The Finnish commemorative Postcrossing postage stamp

The Finnish commemorative Postcrossing postage stamp


It’s a new phenomenon – postcards whizzing round the world, sent by nearly half a million people in over 200 countries – people who don’t know each other, but are linked by one common factor: they like to get mail! Old fashioned snail mail, stuff in the letterbox mail – for once, not e-mai!

It costs you nothing to join Postcrossing (www.postcrossing.com) but there’s the cost of buying postcards – although some folk make their own. Plus the cost of postage, which in South Africa is quite high, R5-75 per card for airmail  delivery. Apparently the Brits are not big members of Postcrossing, due to the high cost of postage in their country.

Nearly every country in the world has Postcrossing members, barring some miniscule, obscure islands that are not even dots on the map – Cocos & Keeling Islands? – and some countries in West Africa, and on the horn of Africa. Other than this, worldwide, somebody is sending or receiving a postcard this very second. Yes: NOW, right now.

The most enthusiastic joiners are the Russians, followed by the Americans, and then the Chinese.  Male members number 63,539 ; 311,178 females. There are 465,078 registered users in 223 different countries. These stats are from the Postcrossing website, but they change on an almost hourly basis. When I joined last year, South African had just over 400 members, but now, since an article on the phenomenon in Ideas Magazine, the number has more than tripled.

Apparently one of the attractions of Postcrossing is that there’s an entire generation  – electronically connected 24/7, of course – who have never received an item of snailmail! I find this fact quite staggering, but I suppose the cohort  aged 15 – 25 probably falls into this category. So for the electronic generation, a postcard in the mailbox is a brand new experience.

I joined Postcrossing in October last year, and now I’m a complete addict – it’s a lot of fun! I’ve been a letter-writer all my life, but with my increasing eyesight problems, postcards are the perfect solution. I still get mail in my box and the thrill of a card from the most diverse places: from Turkey to the Ukraine, from the USA to Malaysia – who knows where the next card will come from? The only downside to Postcrossing is our very erratic and irregular postal deliveries, but hey! getting seven cards in a bundle from all over the world is okay too.

Finland even issued an official postage stamp in honour of Postcrossing – see my very poor pic up top.

Join: I promise you won’t regret doing so.





10 responses to “HAPPY POSTCROSSING!

  1. Oh, Alison, this sounds WONDERFUL. I totally love the idea. I’m a big fan of sending and receiving postcards and letters via snailmail; there’s nothing quite like the thrill of opening your postbox and finding a treasure in there, instead of just the usual statements and invoices and junk. 😀 I am curious though: How reliable has our post office been in ensuring that the cards you send are actually received, and that the cards sent to you actually reach you?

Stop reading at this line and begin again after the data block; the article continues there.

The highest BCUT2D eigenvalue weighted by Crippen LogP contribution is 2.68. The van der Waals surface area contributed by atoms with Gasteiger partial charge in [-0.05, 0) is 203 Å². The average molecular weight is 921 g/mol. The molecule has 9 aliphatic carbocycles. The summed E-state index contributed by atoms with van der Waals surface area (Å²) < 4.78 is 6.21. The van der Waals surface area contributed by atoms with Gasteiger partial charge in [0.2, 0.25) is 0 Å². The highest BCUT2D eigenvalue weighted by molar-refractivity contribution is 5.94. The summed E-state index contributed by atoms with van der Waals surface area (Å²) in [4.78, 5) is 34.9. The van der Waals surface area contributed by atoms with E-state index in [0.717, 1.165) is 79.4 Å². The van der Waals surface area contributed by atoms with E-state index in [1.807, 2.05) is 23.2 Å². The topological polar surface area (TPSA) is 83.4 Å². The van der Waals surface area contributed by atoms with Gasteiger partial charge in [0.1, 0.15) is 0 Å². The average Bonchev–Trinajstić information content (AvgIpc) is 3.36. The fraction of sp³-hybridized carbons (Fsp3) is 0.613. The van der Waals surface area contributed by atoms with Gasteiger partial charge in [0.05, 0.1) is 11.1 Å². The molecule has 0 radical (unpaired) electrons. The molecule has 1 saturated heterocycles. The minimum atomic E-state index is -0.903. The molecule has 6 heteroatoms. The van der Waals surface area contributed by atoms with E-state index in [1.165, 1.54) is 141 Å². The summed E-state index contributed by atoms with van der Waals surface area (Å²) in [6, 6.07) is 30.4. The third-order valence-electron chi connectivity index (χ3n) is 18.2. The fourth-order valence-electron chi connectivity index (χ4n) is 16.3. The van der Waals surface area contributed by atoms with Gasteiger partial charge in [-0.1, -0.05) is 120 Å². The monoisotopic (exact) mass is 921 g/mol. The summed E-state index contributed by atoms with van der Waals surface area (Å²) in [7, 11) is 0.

• Our dreaded Post Office: my out-going cards all seem to reach their destination, but the in-bound cards … that’s another story. Often we only get one mail delivery per week, and sometimes we get no overseas mail at all for 2 and 3 weeks. I’ve phoned, moaned, ranted, complained – doesn’t seem to make any difference.


      • I know the feeling, Alison. Our cheerful yellow friend Flat Kathy is on her way back from Denmark…. and seems to be delayed en route. One of many articles of mail from outside the country.


  2. Sounds like a lovely idea Alison, but I have had my mail delivered to various people in the village, and even outside the village!! Fortunately some have found it’s way to me, but I often wonder how many others have wound up in someones bin!!


  3. Eileen Turner

    Found this very interesting, Alison. I have not encountered it.


  4. Alison, I am a Melba Shaver’s cousin, who is your pen pal of many years. I think you visited her in the United States a few years ago. Anyway, I think this is a wonderful idea … Postcrossing. I love getting snail mail. I have already gone and registered. Now, I just have to find some postcards to send. Thank you for sharing this information. If you ever come to visit Melba again, I hope I can meet you.


    • Glad to hear I converted another person to Postcrossing! It’s a lot of fun. I wonder where your first p/c will come from? I would dearly love to visit the US again – such a vast country, I only skirted round the borders of it. Unfortunately the very bad exchange rate between our two currencies and my personal health issues make the prospect unlikely. But you never know! I loved meeting Melba and experiencing her life in a small US town – such warm friendly folk, and such lovely country.


      • Alison, I just wanted to let you know that I am so excited because I received my first postcard from Switzerland today! All because of your post about http://www.Postcrossing.com. Thank you so much for sharing this information. This is going to be like having penpals all over the world.


  5. Isn’t it a thrill when that first card hits your mailbox – enjoy! I’ve just sent of my 61st card, and can’t wait for the postman’s weekly visit to see who/what/where lands up in my box.

    Liked by 1 person

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